• FIG. 6 is a block diagram depicting interaction between components of NUMA aware clustering service 110 and DRS 109 according to embodiments. NUMA-aware clustering service 110 includes NUMA cluster topology manager 524, NUMA-aware host selection filter 602 and NUMA-aware host section admission control process 604. NUMA cluster topology manager 524 functions as discussed above to generate NDPs 502 and to establish by delimit and/or through user interaction admission control settings 530. NUMA-aware host selection filter 602 registers with DRS 109 and receives notifications for VM placement and VM load-balancing operations. NUMA-aware host selection filter 602 cooperates with NUMA-aware host selection admission control process 604 to filter hosts 120 in cluster 118 and generate a list of selected hosts with optimal NUMA configurations. NUMA-aware host selection filter 602 provides a host list to DRS 109 for each operation, from which DRS 109 selects a host for the VM operation. As discussed above, DRS 109 performs placement and load-balancing based on VM configuration 606 and resource reservations 608. VM configuration 606 includes vCPU configuration 610 and memory configuration 612. vCPU configuration 610 includes the number of vCPUs allocated to the VM. Memory configuration 612 includes the amount of memory allocated to the VM. Both NUMA-aware host selection filter 602 and NUMA-aware host selection admission control process 604 make use of vCPU configuration 610 and memory configuration 612 of VM configuration 606 during operations, as discussed further below.
  • FIGS. 7A-B are a combined flow diagram depicting a method 700 of filtering hosts in a host cluster based on NUMA configuration of such hosts for initial placement of a VM according to embodiments. UMA-aware clustering service 110 executes method 700 to generate a list of hosts for DRS 109 when performing a VM placement operation. Method 700 begins at step 702, where NUMA-aware host selection filter 602 receive a notification of VM placement (e.g., from DRS 109). At step 706, NUMA-aware host selection filter 602 invokes NUMA-aware host selection admission control process 604 to determine if the VM placement operation is permitted based on current admission control settings 530. A method 800 for performing step 706 is described below.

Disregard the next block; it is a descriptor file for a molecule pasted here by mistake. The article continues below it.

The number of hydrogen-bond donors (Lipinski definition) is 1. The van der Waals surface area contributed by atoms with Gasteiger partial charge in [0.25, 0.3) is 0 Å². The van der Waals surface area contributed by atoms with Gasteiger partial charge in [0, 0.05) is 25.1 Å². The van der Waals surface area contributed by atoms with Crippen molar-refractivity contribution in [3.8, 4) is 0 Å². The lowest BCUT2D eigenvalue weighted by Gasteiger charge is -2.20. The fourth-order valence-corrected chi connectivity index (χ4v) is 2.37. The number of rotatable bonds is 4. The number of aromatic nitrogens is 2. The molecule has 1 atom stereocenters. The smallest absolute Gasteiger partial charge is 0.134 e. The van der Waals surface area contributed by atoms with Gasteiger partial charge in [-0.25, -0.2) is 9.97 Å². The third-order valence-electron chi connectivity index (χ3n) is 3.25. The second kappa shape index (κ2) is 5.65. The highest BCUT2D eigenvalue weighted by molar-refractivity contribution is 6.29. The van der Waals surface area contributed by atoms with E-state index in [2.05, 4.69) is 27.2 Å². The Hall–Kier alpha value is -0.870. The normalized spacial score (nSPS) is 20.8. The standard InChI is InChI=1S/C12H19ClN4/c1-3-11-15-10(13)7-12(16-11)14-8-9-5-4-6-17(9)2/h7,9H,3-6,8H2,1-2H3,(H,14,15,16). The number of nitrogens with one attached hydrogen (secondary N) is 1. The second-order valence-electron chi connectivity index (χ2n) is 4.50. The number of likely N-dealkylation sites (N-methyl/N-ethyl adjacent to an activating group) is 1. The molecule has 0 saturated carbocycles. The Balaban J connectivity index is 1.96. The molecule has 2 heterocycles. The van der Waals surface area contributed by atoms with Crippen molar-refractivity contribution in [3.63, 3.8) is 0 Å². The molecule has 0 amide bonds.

• FIG. 8 is a flow diagram depicting a method 800 of verifying a VM initial placement operation based on NUMA-based admission control settings according to an embodiment. NUMA-aware host selection admission control process 604 executes method 800 to determine if a requested VM placement operation can proceed. Method 800 begins at step 802, where NUMA-aware host selection admission control process 604 retrieves vCPU configuration 610 for the VM being placed from the VM configuration 606. At step 804, NUMA-aware host selection admission control process 604 determines the highest NVM and WVM filter settings in NDPs 502. In the example shown in Table 2 above, the highest NVM filter setting is 22 and the highest WVM filter setting is 46. At step 806, NUMA-aware host selection admission control process 604 retrieves admission control settings 530.